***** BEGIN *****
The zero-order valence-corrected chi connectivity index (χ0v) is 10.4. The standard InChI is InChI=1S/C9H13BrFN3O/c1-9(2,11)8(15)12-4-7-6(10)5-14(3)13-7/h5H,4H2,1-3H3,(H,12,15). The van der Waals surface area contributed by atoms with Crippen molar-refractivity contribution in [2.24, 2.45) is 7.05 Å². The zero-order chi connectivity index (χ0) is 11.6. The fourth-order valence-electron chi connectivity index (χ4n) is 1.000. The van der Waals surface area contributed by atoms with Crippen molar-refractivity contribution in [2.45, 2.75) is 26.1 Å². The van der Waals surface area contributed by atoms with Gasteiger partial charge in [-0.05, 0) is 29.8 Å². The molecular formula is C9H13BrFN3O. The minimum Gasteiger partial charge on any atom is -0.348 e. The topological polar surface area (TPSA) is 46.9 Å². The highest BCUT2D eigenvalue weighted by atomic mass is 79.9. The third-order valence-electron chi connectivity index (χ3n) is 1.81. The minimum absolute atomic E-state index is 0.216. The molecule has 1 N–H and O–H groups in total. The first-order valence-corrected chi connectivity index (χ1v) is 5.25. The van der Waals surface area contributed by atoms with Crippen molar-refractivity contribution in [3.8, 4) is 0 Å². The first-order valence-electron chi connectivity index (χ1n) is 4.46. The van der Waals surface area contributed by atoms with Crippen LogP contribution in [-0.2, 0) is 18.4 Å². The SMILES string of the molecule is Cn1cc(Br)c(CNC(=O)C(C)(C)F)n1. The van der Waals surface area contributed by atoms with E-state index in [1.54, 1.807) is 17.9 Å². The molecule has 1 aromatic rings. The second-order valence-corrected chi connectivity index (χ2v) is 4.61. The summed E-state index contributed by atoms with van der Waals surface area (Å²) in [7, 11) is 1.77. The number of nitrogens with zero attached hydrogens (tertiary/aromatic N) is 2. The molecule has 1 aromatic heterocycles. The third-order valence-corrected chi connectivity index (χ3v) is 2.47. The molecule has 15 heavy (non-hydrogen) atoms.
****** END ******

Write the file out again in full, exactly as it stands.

The zero-order valence-corrected chi connectivity index (χ0v) is 10.4. The standard InChI is InChI=1S/C9H13BrFN3O/c1-9(2,11)8(15)12-4-7-6(10)5-14(3)13-7/h5H,4H2,1-3H3,(H,12,15). The van der Waals surface area contributed by atoms with Crippen molar-refractivity contribution in [2.24, 2.45) is 7.05 Å². The zero-order chi connectivity index (χ0) is 11.6. The fourth-order valence-electron chi connectivity index (χ4n) is 1.000. The van der Waals surface area contributed by atoms with Crippen molar-refractivity contribution in [2.45, 2.75) is 26.1 Å². The van der Waals surface area contributed by atoms with Gasteiger partial charge in [-0.05, 0) is 29.8 Å². The molecular formula is C9H13BrFN3O. The minimum Gasteiger partial charge on any atom is -0.348 e. The topological polar surface area (TPSA) is 46.9 Å². The highest BCUT2D eigenvalue weighted by atomic mass is 79.9. The third-order valence-electron chi connectivity index (χ3n) is 1.81. The minimum absolute atomic E-state index is 0.216. The molecule has 1 N–H and O–H groups in total. The first-order valence-corrected chi connectivity index (χ1v) is 5.25. The van der Waals surface area contributed by atoms with Crippen molar-refractivity contribution in [3.8, 4) is 0 Å². The first-order valence-electron chi connectivity index (χ1n) is 4.46. The van der Waals surface area contributed by atoms with Crippen LogP contribution in [-0.2, 0) is 18.4 Å². The SMILES string of the molecule is Cn1cc(Br)c(CNC(=O)C(C)(C)F)n1. The van der Waals surface area contributed by atoms with E-state index in [1.54, 1.807) is 17.9 Å². The molecule has 1 aromatic rings. The second-order valence-corrected chi connectivity index (χ2v) is 4.61. The summed E-state index contributed by atoms with van der Waals surface area (Å²) in [7, 11) is 1.77. The number of nitrogens with zero attached hydrogens (tertiary/aromatic N) is 2. The molecule has 1 aromatic heterocycles. The third-order valence-corrected chi connectivity index (χ3v) is 2.47. The molecule has 15 heavy (non-hydrogen) atoms.